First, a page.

4. Apply for the credit card. Provide details such as your full name, current address, previous addresses and employment details. Include information about the balance transfer. You will need to provide details of the account you’re transferring from, including your partner’s name and contact information, the card account numbers, their credit card provider’s name and the amount of debt to be transferred.
  5. Submit the application. You should get an initial response within a few minutes. If you get a conditional approval, follow the steps outlined by the issuer to accept its offer and finalise the balance transfer.

Once this process is successfully completed, you should receive your new credit card within 5–10 business days, although it could take longer in some cases. After you activate the new card, the issuer will process the balance transfer. Stay in touch with the new issuer and be ready to answer any questions or provide supporting documentation if needed to help the transfer run as smoothly as possible.

Which credit card providers let you transfer a balance to or from a partner?

We asked some big-hitters in the balance transfers market what their policy was on transferring debt from a partner’s card.

Currently, Barclaycard, first direct, HSBC UK and NatWest allow customers to transfer a balance to or from a partner.

Card issuerTransfer from partnerMore info
Barclaycard logoBarclaycard says that customers can transfer a balance from someone else’s card, but warns that this means the balance then becomes your responsibility. Barclaycard adds that unless told otherwise, transfers can’t be accepted from other credit card or loan accounts held with Barclays Bank UK PLC, or any other Barclays Group Company.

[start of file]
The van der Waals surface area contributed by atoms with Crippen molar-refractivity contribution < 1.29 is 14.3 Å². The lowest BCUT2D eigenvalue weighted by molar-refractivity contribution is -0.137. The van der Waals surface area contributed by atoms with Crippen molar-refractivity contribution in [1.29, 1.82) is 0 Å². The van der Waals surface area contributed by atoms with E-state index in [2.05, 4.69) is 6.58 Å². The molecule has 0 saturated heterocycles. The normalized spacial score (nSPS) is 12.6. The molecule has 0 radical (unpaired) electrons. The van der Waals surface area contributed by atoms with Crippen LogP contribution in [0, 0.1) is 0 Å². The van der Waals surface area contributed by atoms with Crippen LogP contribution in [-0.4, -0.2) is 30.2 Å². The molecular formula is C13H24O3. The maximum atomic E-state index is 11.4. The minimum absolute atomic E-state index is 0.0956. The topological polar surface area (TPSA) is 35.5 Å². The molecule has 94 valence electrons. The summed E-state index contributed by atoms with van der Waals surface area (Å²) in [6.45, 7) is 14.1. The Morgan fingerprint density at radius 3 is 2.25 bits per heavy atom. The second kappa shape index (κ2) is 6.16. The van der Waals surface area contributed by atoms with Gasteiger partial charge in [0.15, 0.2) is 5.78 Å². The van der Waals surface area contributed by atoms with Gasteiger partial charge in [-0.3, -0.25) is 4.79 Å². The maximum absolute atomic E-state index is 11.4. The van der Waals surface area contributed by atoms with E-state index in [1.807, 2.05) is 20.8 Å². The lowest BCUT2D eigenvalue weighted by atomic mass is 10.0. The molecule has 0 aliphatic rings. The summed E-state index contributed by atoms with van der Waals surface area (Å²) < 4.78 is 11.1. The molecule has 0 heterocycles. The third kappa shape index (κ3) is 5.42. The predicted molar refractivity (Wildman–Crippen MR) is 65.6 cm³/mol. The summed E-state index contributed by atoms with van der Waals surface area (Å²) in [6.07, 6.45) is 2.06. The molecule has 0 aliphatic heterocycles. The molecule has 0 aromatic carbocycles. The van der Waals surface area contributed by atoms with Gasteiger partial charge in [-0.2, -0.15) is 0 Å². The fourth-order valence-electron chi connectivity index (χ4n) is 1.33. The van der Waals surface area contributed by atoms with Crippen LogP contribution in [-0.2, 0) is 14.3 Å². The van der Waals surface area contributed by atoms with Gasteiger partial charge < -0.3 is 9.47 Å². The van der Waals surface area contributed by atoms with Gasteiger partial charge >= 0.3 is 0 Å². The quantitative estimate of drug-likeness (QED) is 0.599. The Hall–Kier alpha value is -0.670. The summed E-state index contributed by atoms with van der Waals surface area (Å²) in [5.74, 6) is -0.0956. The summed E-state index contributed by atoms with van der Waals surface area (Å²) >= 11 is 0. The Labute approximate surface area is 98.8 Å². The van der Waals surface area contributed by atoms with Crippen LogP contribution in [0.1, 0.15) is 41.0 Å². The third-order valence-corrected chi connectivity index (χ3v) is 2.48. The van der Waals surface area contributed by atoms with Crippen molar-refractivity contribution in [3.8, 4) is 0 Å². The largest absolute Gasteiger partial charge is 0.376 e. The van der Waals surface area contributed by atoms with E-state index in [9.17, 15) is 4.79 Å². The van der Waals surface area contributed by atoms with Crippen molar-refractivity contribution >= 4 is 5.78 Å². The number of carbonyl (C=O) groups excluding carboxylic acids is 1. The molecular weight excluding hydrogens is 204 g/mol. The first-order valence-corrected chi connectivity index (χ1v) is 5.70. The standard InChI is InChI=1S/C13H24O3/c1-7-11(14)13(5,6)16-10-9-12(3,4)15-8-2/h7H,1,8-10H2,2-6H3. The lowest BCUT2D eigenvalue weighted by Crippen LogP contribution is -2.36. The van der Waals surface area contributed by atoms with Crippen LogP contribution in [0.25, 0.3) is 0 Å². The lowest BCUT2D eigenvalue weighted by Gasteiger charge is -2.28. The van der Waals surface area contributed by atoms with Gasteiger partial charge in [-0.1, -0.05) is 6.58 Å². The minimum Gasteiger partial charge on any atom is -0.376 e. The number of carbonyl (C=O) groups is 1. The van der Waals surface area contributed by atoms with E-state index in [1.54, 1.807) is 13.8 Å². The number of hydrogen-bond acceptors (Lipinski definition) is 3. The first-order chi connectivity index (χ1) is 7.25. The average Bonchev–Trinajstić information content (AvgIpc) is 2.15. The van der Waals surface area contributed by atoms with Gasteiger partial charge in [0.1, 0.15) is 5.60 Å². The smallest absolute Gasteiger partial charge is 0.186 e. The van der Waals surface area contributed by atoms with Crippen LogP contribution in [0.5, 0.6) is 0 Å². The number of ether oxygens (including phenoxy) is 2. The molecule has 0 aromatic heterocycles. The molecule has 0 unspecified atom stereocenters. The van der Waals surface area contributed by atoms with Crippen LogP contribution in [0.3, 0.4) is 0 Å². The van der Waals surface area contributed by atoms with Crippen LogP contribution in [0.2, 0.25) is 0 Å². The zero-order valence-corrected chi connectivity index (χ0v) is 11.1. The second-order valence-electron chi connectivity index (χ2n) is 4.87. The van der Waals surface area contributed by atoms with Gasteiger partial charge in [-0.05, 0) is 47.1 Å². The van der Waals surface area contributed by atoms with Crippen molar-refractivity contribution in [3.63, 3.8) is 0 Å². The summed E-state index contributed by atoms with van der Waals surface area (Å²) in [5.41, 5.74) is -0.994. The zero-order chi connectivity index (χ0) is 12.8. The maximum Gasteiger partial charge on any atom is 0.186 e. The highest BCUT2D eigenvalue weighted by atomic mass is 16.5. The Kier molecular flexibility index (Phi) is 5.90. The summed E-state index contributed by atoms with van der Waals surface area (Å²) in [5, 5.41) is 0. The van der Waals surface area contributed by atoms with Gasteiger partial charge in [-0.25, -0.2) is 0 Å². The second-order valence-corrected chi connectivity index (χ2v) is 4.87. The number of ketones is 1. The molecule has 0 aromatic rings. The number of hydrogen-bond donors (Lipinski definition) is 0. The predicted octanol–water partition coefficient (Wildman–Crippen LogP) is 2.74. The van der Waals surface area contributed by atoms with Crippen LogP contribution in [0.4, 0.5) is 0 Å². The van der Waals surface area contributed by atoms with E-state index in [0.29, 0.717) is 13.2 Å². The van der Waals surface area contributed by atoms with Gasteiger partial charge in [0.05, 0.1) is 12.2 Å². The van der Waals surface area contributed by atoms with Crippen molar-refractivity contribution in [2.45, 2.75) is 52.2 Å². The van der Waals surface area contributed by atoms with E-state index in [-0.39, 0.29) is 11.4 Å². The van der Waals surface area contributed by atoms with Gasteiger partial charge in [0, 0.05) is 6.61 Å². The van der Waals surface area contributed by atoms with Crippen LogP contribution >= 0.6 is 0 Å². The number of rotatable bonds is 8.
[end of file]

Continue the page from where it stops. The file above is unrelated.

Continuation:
first direct logoCustomers can transfer a balance from a partner’s card but it cannot be from an HSBC Group card or some store cards.
HSBC logoCustomers can transfer a balance from a partner’s card but it cannot be from an HSBC Group card or some store cards.
Halifax logoA spokesperson at Halifax told us: “When a customer contacts us looking to transfer a balance to a Halifax credit card, we advise them that they can only transfer a balance from an account in their own name.”
Lloyds Bank logoWhile previously Lloyds was willing to accept transfers from somebody else with the same address as you, a spokesperson at Lloyds Bank recently told us: “When a customer contacts us looking to transfer a balance to a Lloyds Bank credit card, we advise them that they can only transfer a balance from an account in their own name.”
MBNA logoAs MBNA is part of Lloyds Banking Group, customers are advised that they can only transfer a balance from an account in their own name.
NatWest logoNatWest says that customers can make balance transfers from UK registered credit cards that are not part of the NatWest Group.
Tesco Bank logoTesco Bank says you can only make a transfer from a card in your own name, so you wouldn’t be able to carry out a transfer from your partner’s card.

Compare balance transfer cards

Can my partner and I get a joint credit card?

You might think it’s possible to get a joint credit card in order to consolidate debt with your partner. But unfortunately, that’s not the case in the UK. What is occasionally thought of as a “joint” credit card is actually a credit card in one person’s name with additional cards issued for others to use, essentially multiple users tied to one account in the name of one person.

Providers are only likely to approve additional cardholders if they are a spouse, partner or relative, aged over 18 and living at the same address. However, these conditions can vary between providers.